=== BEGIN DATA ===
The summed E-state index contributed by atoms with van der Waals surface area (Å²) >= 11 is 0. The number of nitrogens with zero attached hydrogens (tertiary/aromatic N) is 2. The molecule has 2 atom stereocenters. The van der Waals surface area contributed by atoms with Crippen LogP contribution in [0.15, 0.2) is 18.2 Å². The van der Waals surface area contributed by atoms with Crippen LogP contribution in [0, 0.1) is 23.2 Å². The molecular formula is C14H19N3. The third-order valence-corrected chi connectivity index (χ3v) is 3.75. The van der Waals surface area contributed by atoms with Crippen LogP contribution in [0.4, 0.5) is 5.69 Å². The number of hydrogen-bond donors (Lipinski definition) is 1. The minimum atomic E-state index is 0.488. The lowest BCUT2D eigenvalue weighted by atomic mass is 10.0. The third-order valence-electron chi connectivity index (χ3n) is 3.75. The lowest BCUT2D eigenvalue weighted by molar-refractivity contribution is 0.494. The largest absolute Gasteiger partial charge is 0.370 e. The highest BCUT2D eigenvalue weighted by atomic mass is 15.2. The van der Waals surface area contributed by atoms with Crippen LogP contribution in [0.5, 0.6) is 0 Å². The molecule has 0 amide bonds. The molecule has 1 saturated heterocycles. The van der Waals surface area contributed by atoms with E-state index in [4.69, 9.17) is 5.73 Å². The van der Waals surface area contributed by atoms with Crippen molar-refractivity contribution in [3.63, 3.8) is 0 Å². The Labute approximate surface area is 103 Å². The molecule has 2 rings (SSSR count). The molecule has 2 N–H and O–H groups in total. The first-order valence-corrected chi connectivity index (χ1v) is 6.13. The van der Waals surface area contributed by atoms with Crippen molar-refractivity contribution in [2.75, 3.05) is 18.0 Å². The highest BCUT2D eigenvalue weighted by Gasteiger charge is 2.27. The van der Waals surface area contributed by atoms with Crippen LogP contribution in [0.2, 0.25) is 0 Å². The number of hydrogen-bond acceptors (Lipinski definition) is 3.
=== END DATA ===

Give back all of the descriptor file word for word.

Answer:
The summed E-state index contributed by atoms with van der Waals surface area (Å²) >= 11 is 0. The number of nitrogens with zero attached hydrogens (tertiary/aromatic N) is 2. The molecule has 2 atom stereocenters. The van der Waals surface area contributed by atoms with Crippen LogP contribution in [0.15, 0.2) is 18.2 Å². The van der Waals surface area contributed by atoms with Crippen LogP contribution in [0, 0.1) is 23.2 Å². The molecular formula is C14H19N3. The third-order valence-corrected chi connectivity index (χ3v) is 3.75. The van der Waals surface area contributed by atoms with Crippen LogP contribution in [0.4, 0.5) is 5.69 Å². The number of hydrogen-bond donors (Lipinski definition) is 1. The minimum atomic E-state index is 0.488. The lowest BCUT2D eigenvalue weighted by atomic mass is 10.0. The third-order valence-electron chi connectivity index (χ3n) is 3.75. The lowest BCUT2D eigenvalue weighted by molar-refractivity contribution is 0.494. The largest absolute Gasteiger partial charge is 0.370 e. The highest BCUT2D eigenvalue weighted by atomic mass is 15.2. The van der Waals surface area contributed by atoms with Crippen LogP contribution in [0.5, 0.6) is 0 Å². The molecule has 0 amide bonds. The molecule has 1 saturated heterocycles. The van der Waals surface area contributed by atoms with E-state index in [4.69, 9.17) is 5.73 Å². The van der Waals surface area contributed by atoms with Crippen molar-refractivity contribution in [3.63, 3.8) is 0 Å². The Labute approximate surface area is 103 Å². The molecule has 2 rings (SSSR count). The molecule has 2 N–H and O–H groups in total. The first-order valence-corrected chi connectivity index (χ1v) is 6.13. The van der Waals surface area contributed by atoms with Crippen molar-refractivity contribution in [2.75, 3.05) is 18.0 Å². The highest BCUT2D eigenvalue weighted by Gasteiger charge is 2.27. The van der Waals surface area contributed by atoms with Crippen LogP contribution in [0.2, 0.25) is 0 Å². The number of hydrogen-bond acceptors (Lipinski definition) is 3.